Okay, now here is what I did.  I tripled this recipe basically, maybe a tad more, and I added probably 1 tablespoon of sugar to the whole batch to cut down on the acid.  I also did not have any red wine at the time so I skipped that step.  It came out fine.  For such a large batch I let it simmer for probably 5-6 hours and came out with 6 quarts.  Just keep tasting it about every hour until it gets to the concentration and flavor you want.  I thought it was very yummy.  Oh, I also used a little parsley instead of thyme but use whatever herbs you like best.
When I felt it was ready I poured it up into hot, sterilized quart jars, capped and ran through a hot water bath for 30 minutes to seal.  I can't wait to try it this winter!  Well, I can wait plenty for winter to get here but you know what I mean! lol!
EDIT!!!!!!  It is apparently, no longer safe to water bath can any tomato based product or tomatoes themselves as they are no longer the way they used to be.  (Along with most everything else in this world)  It is advised to only pressure can tomatoes from now on.  Look it up.  Do what you want but don't blame me.


Since I had everything going that day I also canned 6 quarts of peaches and 5 half pints of peach jam.  We are getting yet more rain today but tomorrow is supposed to be clear and I hope to put up a good bit of salsa and pickles.  If ya'll are interested I'll give you my recipes for that.

7 comments:

Floridacracker said...

Hey Annie!
Wow, you can't go wrong with that mix of herbs and tomatoes. I bet the house smelled great while you were canning all that good stuff.
Making gumbo here today.

Ed said...

Corn is pollinated by wind but it really needs a rain during pollination to help it along. If it is dry and arid during pollination, yields are reduced.

I've always just canned tomato sauce and turned it into marinara sauce at time of want. But reading this made me realize it is probably way better to make a large batch once or twice than all those separate times throughout the year. I'm going to do that in the future!

edifice rex said...

Hey FC! Yeah, it did! Smelled good into the next day even!

Hey Ed! well, Lordy, I can't imagine we didn't have enough rain for it; maybe we had too much?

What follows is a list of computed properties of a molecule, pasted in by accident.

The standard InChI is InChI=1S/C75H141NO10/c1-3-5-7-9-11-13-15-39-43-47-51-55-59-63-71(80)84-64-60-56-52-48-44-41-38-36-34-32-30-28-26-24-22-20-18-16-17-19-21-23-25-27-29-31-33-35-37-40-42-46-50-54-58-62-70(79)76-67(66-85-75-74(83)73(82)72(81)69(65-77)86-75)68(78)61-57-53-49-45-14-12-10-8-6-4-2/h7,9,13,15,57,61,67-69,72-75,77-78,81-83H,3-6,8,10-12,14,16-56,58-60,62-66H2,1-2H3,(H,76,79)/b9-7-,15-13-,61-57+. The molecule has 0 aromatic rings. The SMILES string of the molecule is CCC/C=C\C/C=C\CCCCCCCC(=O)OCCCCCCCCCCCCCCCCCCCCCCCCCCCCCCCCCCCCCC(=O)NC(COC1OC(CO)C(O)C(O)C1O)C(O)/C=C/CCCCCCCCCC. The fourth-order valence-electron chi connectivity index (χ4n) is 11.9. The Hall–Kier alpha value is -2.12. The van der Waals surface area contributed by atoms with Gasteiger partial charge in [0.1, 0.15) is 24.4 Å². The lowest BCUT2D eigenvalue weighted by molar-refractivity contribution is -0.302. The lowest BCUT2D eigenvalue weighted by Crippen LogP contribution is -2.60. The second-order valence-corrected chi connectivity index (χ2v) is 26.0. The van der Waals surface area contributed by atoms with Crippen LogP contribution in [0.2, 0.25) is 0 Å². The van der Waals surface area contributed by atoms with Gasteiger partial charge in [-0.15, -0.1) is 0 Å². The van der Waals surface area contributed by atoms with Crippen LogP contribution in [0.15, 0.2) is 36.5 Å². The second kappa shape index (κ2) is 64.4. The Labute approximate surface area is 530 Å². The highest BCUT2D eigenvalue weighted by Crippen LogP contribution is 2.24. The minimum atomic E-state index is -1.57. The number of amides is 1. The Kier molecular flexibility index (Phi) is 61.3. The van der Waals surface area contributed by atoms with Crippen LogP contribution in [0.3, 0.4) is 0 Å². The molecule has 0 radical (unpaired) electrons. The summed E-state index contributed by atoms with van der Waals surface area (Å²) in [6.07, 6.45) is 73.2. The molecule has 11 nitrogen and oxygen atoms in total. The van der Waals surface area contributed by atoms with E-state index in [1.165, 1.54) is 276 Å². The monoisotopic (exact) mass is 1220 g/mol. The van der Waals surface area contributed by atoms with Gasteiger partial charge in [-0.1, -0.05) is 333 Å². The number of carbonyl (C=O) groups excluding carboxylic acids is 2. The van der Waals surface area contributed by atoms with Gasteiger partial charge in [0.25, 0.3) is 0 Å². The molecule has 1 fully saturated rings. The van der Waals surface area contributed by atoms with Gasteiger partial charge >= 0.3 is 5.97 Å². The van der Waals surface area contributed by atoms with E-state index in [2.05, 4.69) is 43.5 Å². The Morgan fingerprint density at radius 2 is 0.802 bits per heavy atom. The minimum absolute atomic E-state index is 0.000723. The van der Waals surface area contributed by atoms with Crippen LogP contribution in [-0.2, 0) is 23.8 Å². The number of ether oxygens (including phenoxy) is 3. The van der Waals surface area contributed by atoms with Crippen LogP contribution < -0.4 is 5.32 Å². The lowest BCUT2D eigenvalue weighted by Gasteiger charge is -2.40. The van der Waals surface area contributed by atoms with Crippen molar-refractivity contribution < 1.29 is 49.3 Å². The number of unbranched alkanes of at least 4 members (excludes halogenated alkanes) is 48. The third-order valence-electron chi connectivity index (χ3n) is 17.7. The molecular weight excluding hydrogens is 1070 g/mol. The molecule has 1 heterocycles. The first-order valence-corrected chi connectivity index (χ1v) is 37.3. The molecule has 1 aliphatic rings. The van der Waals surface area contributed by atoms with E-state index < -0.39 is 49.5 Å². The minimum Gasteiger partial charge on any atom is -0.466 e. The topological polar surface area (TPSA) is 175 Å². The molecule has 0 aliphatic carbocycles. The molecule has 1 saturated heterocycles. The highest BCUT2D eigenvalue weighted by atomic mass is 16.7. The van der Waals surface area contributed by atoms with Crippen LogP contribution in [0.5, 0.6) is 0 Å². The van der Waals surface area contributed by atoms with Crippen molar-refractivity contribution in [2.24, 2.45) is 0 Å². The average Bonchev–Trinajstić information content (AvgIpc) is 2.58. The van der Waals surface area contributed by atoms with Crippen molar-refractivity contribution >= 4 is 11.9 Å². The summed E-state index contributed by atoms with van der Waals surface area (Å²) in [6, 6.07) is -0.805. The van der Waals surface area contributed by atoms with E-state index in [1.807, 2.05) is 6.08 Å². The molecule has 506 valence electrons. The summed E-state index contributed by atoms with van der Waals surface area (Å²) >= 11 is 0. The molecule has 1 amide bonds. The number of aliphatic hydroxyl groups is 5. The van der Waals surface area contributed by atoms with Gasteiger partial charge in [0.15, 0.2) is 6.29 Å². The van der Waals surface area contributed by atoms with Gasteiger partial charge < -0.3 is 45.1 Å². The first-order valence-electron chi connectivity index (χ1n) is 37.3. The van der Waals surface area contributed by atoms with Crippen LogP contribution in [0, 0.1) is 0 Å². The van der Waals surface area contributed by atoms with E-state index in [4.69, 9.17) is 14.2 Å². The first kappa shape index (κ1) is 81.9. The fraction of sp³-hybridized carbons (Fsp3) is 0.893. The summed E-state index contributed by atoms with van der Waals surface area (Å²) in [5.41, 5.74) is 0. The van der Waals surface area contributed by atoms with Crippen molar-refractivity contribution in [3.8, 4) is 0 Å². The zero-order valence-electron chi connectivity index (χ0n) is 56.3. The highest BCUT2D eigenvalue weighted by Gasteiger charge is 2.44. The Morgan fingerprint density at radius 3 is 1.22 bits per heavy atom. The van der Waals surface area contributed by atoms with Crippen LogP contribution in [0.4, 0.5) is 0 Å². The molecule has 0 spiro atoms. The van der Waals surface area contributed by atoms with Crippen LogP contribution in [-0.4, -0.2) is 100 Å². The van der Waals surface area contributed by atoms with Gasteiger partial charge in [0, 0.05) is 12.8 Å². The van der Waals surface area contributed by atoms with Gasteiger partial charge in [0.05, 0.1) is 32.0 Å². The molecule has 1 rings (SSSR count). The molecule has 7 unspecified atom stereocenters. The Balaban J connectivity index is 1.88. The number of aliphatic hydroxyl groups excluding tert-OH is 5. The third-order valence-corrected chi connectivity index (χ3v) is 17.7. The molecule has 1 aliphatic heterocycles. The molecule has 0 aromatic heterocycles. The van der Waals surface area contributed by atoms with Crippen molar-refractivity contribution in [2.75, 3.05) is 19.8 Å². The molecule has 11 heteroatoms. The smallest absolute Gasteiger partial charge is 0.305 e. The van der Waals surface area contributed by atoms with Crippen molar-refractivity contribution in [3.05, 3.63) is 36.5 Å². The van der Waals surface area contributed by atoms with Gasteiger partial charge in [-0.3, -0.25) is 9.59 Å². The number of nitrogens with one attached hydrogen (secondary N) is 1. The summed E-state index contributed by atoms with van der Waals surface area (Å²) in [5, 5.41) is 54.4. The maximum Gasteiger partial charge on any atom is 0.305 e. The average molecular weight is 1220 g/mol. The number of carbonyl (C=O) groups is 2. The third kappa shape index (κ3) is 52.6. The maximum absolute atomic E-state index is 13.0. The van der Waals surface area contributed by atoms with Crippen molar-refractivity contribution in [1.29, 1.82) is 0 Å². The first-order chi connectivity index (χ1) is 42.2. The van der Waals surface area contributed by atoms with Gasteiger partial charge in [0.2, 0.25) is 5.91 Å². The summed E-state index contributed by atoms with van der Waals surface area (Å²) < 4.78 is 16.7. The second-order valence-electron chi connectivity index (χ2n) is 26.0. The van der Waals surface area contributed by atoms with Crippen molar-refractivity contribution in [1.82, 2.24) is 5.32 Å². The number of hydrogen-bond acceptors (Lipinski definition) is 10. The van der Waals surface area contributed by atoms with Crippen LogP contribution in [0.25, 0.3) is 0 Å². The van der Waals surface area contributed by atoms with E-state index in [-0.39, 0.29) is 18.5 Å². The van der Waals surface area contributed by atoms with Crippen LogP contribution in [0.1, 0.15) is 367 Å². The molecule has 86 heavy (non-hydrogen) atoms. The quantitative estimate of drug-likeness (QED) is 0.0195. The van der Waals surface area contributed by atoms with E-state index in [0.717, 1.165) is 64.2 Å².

I usually just can the tomatoes too and then made into whatever but I saw this recipe and thought it would save me some time later on.

Anonymous said...

That looks really good! But... you are not going to want to hear this! At the class we took on food preservation at the Extension office, they are now saying it's not really safe to do tomatoes in a water bath any more. It's due to the tomatoes not being as acid as they used to be. (The high acid level was what used to let you water-bath can them instead of pressure can them.) Anyway they said what you can get is botulism - it grows really well in low-acid anaerobic conditions. They kept stressing how you couldn't smell or taste it either... and apparently it's a lot more dangerous than just food poisoning. I have not done any further research on it, but I wanted to let you know what they told us in class! -Karen

edifice rex said...

Hey Karen! Well, that sux monkey balls. I started to go to that class but then forgot about it. Well, Jack just bought me a pretty new pressure canner so I guess I'll redo everything in that. I checked the ph of the sauce (some I had in the fridge) and it was right at 4.5, which is the edge of being acid enough. But I guess better safe than sorry. Thing is, I have water bath canned my salsa for years and never had problems and it is very similar to the tomato sauce. Oh well.

Anonymous said...

I guess it all depends on the acidity of the tomatoes! It's probably one of those things where you'd be safe 9 times out of 10 or even 99 out ot 100... but that last time, you'd be in trouble, LOL.

I'm sure they will offer that class again - they've had it several times. I thought it was pretty good. They talked about other ways of preserving food also, not just canning.

-Karen

edifice rex said...

hEy Karen! yeah, I'll probably try to take that class when it comes up again. So, since you did take the class, are you canning much now?? :D